A ground-breaking documentary about gays in the surfing community, OUT In The Line-Up hopes to change surf culture.
Many of us are told from a young age how important it is to be ourselves because “there’s no one you-er than you.” We know equality should span all walks of life, from tradies to musicians to pro-surfers but sadly, this is not the case for some.
Whether you’re black, white, gay or straight – if you’re in the minority – acceptance seems to be difficult.
“The surfing community has drifted away from its roots of being open, tolerant and counterculture, because of the rise of the commercialisation of the sport,” says director Ian Thomson. “When we started to look at the issue of homosexuality in surfing we discovered a culture of secrecy and exclusion. I wanted to create a film that would open people’s minds and encourage all members of the surfing community to be more accepting of those who are different.”
He found the key to his catalyst for change when he met Thomas Castets, the founder of gaysurfers.net – the world’s first global website for gay surfers. “Thomas introduced me to the many interesting surfers who had compelling stories to tell, and we decided we needed to make a documentary to give them a voice,” he says.
After being completed just last week, the world premiere is already sold out. OUT In The Line-Up tells the story of Thomas Castets as well as former state champion and fellow gay surfer David Wakefield. The film shows their journey from Australia to Hawaii, California, Mexico and the Galapagos Islands to meet other gay surfers and shed light on what it’s like to be homosexual, in a predominantly straight surfing community.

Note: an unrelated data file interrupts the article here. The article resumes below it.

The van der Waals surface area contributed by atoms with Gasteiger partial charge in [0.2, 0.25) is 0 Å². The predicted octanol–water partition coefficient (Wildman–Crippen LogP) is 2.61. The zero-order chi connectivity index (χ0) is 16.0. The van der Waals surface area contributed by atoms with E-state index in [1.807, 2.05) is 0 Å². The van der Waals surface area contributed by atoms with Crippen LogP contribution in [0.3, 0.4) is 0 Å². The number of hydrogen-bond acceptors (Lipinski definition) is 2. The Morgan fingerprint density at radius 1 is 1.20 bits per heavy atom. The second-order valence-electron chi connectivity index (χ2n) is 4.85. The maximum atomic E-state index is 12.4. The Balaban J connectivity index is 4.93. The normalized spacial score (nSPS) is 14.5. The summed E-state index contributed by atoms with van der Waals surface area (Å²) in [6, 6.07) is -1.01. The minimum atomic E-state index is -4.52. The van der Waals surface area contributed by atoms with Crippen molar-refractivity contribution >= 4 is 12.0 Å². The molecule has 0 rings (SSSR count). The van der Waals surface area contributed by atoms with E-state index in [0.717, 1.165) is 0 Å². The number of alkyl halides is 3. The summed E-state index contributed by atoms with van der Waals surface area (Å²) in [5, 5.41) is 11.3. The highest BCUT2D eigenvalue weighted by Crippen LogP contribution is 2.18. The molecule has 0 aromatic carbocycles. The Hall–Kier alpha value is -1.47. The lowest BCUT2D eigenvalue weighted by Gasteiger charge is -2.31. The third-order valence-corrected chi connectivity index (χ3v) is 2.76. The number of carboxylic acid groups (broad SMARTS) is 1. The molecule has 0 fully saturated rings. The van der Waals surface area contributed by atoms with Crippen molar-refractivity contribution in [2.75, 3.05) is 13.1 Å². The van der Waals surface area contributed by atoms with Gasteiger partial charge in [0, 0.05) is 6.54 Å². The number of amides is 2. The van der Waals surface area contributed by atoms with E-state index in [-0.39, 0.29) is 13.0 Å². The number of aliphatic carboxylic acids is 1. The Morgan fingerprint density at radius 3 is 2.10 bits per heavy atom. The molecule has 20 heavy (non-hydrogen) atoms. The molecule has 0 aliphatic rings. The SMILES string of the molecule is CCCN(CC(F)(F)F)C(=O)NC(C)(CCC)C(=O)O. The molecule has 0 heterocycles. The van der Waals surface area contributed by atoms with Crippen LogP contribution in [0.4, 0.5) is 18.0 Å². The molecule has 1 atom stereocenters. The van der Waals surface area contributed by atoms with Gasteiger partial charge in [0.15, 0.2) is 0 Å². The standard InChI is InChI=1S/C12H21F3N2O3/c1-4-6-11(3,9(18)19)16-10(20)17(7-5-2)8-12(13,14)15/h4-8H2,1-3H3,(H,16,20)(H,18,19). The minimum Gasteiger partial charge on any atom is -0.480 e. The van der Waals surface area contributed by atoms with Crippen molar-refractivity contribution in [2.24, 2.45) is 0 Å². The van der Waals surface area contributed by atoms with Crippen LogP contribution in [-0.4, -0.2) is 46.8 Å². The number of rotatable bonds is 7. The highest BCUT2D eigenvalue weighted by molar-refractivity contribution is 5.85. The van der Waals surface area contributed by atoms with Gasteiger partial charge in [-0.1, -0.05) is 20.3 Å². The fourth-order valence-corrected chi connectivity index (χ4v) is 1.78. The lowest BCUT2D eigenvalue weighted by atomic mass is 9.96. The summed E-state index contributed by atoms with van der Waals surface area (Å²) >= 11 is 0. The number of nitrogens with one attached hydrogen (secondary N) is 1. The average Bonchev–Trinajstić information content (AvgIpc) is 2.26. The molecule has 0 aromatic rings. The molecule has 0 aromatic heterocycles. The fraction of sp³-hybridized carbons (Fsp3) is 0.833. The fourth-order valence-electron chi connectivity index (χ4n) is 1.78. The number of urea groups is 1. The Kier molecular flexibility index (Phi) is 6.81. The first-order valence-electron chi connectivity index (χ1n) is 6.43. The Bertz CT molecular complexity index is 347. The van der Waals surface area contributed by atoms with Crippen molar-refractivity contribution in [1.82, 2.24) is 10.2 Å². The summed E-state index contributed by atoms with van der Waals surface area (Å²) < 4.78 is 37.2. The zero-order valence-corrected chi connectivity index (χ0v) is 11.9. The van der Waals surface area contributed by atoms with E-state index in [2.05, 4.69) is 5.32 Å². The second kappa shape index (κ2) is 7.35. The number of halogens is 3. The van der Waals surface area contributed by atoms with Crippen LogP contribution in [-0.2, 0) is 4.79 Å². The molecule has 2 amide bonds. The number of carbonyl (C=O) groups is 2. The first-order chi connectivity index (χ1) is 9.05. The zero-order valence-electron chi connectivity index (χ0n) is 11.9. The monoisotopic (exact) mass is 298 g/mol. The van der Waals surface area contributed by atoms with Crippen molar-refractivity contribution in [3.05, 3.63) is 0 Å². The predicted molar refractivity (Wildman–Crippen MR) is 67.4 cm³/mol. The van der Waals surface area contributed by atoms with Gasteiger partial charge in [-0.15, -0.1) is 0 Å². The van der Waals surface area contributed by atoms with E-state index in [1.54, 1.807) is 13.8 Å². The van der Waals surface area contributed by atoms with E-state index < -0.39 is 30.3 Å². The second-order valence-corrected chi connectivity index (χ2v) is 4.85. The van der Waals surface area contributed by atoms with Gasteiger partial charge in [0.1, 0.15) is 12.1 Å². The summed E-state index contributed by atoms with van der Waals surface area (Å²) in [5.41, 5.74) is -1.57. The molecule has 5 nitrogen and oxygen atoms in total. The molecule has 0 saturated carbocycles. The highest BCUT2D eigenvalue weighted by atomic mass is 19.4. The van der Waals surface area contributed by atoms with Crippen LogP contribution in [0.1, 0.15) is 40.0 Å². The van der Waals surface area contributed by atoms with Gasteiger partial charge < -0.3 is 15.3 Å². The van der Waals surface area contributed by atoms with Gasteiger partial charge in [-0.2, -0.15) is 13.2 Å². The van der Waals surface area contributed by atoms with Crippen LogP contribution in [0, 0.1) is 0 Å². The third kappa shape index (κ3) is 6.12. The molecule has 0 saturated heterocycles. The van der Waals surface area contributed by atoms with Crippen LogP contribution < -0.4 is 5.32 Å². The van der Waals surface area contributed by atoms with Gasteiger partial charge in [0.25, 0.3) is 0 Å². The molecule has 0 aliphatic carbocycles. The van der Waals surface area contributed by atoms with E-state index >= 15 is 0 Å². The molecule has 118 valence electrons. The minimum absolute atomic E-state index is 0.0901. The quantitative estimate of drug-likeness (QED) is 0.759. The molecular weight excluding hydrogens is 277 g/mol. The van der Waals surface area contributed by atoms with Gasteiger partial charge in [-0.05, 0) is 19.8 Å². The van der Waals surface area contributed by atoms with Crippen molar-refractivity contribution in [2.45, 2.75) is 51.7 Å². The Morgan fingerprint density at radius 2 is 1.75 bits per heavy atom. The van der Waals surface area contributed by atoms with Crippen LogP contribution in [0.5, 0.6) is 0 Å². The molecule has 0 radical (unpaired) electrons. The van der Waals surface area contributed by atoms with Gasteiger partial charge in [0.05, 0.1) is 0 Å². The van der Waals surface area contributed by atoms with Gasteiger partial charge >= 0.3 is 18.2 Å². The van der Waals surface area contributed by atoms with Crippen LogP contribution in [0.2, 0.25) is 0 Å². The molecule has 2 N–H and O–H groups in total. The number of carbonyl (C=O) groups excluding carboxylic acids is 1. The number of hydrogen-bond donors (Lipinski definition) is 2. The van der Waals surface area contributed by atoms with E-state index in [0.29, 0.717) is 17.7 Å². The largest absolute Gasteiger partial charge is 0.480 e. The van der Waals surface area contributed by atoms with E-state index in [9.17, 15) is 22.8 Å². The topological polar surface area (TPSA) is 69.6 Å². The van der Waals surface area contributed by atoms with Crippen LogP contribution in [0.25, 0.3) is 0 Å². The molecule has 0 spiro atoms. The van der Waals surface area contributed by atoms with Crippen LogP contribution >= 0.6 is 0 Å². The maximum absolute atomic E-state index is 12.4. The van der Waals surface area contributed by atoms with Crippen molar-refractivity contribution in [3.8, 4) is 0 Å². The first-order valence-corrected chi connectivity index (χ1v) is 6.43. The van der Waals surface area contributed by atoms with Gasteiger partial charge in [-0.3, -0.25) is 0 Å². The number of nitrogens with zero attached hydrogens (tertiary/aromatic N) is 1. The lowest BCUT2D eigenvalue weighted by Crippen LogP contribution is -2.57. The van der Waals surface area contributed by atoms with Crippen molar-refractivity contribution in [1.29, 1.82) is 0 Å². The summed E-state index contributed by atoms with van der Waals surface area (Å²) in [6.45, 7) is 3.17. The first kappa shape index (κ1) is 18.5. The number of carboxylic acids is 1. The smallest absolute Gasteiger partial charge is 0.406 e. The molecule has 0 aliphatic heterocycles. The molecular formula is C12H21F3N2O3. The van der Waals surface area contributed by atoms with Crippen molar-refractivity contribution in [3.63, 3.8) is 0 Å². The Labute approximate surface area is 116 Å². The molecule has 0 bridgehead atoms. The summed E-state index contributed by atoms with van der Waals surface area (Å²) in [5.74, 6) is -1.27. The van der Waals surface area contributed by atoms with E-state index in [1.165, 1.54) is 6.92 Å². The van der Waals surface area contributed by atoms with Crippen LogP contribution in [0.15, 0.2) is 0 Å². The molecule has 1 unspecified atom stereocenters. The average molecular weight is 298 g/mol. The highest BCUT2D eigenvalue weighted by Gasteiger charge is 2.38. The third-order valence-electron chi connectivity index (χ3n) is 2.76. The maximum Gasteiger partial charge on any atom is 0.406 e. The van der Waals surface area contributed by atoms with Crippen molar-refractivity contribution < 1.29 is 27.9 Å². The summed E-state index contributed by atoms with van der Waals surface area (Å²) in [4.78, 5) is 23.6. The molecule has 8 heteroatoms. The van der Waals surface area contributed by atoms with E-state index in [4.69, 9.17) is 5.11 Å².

In the film, three time world long-board champion Cori Schumacher said that her homosexuality led her to walk away from the sport.
For ex-pro surfer Robbins Thompson, his struggle with losing his boyfriend in a tragic car accident when they were both 16, led him to near suicide. He felt he had to hide his grief from his surfing community – as he felt confined by the expectations of himself having to be seen as straight, in order to be accepted.
A study shows that gay and lesbians are four times more likely to take their own life than heterosexuals.
Director Thomson explains “It makes me realise how important it is to get this film out to the world, and bit-by-bit change people’s perceptions around what it is to be gay.”
“Many of the LGBT surfers we spoke to avoid making their true identities obvious in their surfing communities because they fear being rejected by them.
“In certain parts of today’s world, it’s become much easier to accept an our differences, but if you look at cultures like Russia and the Middle East, it could still cost you your life to come out as being gay. On a societal level it would be great if we could all become more embracing of our differences. I think diversity is a very cool thought for the world,” Thomson says.
“The message that the film brings across, is well summarised in David Wakefield’s final words in the film – that in order to truly live your passions in life, whether that be surfing or anything else – you can not hide your true self.” – Heba Dandachi
Top photo: Still from the trailer of the documentary OUT In The Line-Up.